It’s amazing to think that these short lessons are 2,000 years old.   It’s great to have kids read them just for the insights that fact brings.  Good storytelling endures.   And the world may have changed in two millennia, but people haven’t.

Reading the fables is a good way to introduce the idea that stories have a theme.  You can start by trying to guess the moral to a new fable and move on to attaching morals to fairy tales and movies that the kids know.

The theme of “The Three Little Pigs” is as obvious as those of the fables.  “Hard work pays off.”  Others are subtler.  “Hansel and Gretel” has really two themes: one dealing with the witch and the other with the stepmother.   They are similar though, something like “Wit and teamwork can overcome evil” for the witch and “All bad things come to an end” for the stepmother.   Apparently, it is okay to destroy a witch, but you must outlast a stepmother.

Picking a theme for “The Three Bears” is challenging.   Some jokingly suggest that the tale says “It’s all right to enter a strange house and try things out,” or “Kids can get away with things that would get you or me thrown in jail.”  I prefer “Creatures are more alike than appearances suggest,” but I’ve heard others as plausible.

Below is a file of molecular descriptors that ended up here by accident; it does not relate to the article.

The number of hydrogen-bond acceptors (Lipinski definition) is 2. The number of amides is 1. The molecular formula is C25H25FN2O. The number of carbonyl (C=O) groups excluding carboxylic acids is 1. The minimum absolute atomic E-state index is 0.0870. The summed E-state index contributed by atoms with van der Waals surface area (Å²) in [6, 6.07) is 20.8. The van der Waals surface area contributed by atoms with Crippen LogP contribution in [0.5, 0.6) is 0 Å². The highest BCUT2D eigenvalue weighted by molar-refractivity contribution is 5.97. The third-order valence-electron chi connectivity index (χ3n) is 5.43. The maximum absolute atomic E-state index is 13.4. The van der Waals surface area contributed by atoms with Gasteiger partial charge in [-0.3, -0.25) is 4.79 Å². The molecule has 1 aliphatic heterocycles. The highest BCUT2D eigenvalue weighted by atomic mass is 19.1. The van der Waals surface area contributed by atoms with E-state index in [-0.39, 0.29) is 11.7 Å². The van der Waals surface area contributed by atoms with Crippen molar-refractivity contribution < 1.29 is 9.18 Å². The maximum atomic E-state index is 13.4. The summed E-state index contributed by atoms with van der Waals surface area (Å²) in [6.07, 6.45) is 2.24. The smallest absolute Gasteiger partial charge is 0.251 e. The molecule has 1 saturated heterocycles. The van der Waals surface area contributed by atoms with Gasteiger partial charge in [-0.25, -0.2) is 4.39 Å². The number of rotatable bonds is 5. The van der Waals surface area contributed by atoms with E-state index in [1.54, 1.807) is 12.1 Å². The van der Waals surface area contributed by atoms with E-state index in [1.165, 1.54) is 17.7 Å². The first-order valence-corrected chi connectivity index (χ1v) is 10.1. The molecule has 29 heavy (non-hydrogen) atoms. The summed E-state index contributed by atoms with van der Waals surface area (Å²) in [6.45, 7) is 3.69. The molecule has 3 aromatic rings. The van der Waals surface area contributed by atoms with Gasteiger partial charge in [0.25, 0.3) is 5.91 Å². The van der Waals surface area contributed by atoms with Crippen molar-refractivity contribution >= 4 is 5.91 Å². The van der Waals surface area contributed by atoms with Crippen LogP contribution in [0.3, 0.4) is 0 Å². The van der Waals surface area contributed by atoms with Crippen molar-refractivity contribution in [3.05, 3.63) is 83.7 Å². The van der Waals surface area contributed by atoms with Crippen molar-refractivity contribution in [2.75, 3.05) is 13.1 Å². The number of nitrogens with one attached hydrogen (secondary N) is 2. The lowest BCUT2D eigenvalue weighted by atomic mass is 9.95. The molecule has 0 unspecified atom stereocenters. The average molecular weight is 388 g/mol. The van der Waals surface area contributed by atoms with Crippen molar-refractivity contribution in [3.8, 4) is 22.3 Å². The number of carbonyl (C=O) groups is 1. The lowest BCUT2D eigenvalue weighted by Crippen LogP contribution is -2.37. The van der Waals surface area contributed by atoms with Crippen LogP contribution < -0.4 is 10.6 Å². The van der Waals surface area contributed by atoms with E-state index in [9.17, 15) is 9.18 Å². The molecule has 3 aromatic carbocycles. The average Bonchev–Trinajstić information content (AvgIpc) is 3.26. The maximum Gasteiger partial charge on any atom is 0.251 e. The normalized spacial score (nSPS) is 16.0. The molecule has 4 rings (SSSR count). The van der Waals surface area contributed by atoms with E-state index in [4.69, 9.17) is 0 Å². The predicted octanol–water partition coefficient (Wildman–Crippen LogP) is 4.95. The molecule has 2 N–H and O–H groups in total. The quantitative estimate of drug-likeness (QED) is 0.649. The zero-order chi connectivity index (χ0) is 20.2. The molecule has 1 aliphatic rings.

Does every author build their book around a theme?  Yes and no.  The author doesn’t have to be aware of a theme, it just happens when he or she selects an ending.  A lot of kids’ literature has the same theme: “Be true and work hard and you will win the beauty contest/ball game/race and get the boy/girl of your dreams.”   Kids who aren’t exposed to more variety may “grow out” of reading fiction and feel it’s childish and irrelevant to real life.

In both my novels, Desiderata and Agnes, young women are thrust into lives not of their choosing and resolve to make the most of their lot.  I’ve had girls tell me that they like that ending better than any other book they’ve read; I’ve had women tell me they were disappointed that things didn’t work out better.  I think the girls appreciate they can adapt to trying circumstances; the women, mothers all, want an ending they’d like for their daughters.